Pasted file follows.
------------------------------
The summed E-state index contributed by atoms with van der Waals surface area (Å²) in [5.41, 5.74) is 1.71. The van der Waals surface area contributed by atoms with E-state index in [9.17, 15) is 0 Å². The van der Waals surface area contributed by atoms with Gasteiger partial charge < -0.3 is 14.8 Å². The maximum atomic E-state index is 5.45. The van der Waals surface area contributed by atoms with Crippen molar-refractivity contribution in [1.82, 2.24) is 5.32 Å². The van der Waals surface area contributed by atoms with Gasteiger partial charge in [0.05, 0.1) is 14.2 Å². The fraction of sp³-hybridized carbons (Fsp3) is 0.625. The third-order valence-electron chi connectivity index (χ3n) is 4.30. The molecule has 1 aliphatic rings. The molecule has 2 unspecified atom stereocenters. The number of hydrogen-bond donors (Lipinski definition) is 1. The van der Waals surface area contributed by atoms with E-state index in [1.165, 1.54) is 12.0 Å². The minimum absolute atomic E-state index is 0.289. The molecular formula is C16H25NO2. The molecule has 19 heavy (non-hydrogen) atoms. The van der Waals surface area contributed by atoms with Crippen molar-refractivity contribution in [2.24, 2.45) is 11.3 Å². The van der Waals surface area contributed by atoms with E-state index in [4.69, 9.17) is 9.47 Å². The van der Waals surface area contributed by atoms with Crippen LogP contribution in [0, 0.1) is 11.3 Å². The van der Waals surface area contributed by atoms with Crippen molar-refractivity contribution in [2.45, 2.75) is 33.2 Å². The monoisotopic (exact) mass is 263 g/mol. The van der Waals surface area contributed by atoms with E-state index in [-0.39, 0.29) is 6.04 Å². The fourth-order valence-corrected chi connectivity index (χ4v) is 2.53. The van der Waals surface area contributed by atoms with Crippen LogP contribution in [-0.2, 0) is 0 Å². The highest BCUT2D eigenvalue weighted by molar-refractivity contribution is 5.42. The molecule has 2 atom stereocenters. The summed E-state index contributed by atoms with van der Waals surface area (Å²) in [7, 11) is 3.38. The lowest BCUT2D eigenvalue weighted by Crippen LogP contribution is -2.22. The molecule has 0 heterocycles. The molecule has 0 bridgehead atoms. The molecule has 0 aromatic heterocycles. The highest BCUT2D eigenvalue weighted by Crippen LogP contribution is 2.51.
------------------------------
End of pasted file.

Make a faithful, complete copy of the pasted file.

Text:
The summed E-state index contributed by atoms with van der Waals surface area (Å²) in [5.41, 5.74) is 1.71. The van der Waals surface area contributed by atoms with E-state index in [9.17, 15) is 0 Å². The van der Waals surface area contributed by atoms with Gasteiger partial charge < -0.3 is 14.8 Å². The maximum atomic E-state index is 5.45. The van der Waals surface area contributed by atoms with Crippen molar-refractivity contribution in [1.82, 2.24) is 5.32 Å². The van der Waals surface area contributed by atoms with Gasteiger partial charge in [0.05, 0.1) is 14.2 Å². The fraction of sp³-hybridized carbons (Fsp3) is 0.625. The third-order valence-electron chi connectivity index (χ3n) is 4.30. The molecule has 1 aliphatic rings. The molecule has 2 unspecified atom stereocenters. The number of hydrogen-bond donors (Lipinski definition) is 1. The van der Waals surface area contributed by atoms with E-state index in [1.165, 1.54) is 12.0 Å². The minimum absolute atomic E-state index is 0.289. The molecular formula is C16H25NO2. The molecule has 19 heavy (non-hydrogen) atoms. The van der Waals surface area contributed by atoms with Crippen molar-refractivity contribution in [2.24, 2.45) is 11.3 Å². The van der Waals surface area contributed by atoms with E-state index in [4.69, 9.17) is 9.47 Å². The van der Waals surface area contributed by atoms with Crippen LogP contribution in [0, 0.1) is 11.3 Å². The van der Waals surface area contributed by atoms with Crippen molar-refractivity contribution in [2.45, 2.75) is 33.2 Å². The monoisotopic (exact) mass is 263 g/mol. The van der Waals surface area contributed by atoms with E-state index in [-0.39, 0.29) is 6.04 Å². The fourth-order valence-corrected chi connectivity index (χ4v) is 2.53. The van der Waals surface area contributed by atoms with Crippen LogP contribution in [-0.2, 0) is 0 Å². The highest BCUT2D eigenvalue weighted by molar-refractivity contribution is 5.42. The molecule has 2 atom stereocenters. The summed E-state index contributed by atoms with van der Waals surface area (Å²) in [7, 11) is 3.38. The lowest BCUT2D eigenvalue weighted by Crippen LogP contribution is -2.22. The molecule has 0 heterocycles. The molecule has 0 bridgehead atoms. The molecule has 0 aromatic heterocycles. The highest BCUT2D eigenvalue weighted by Crippen LogP contribution is 2.51.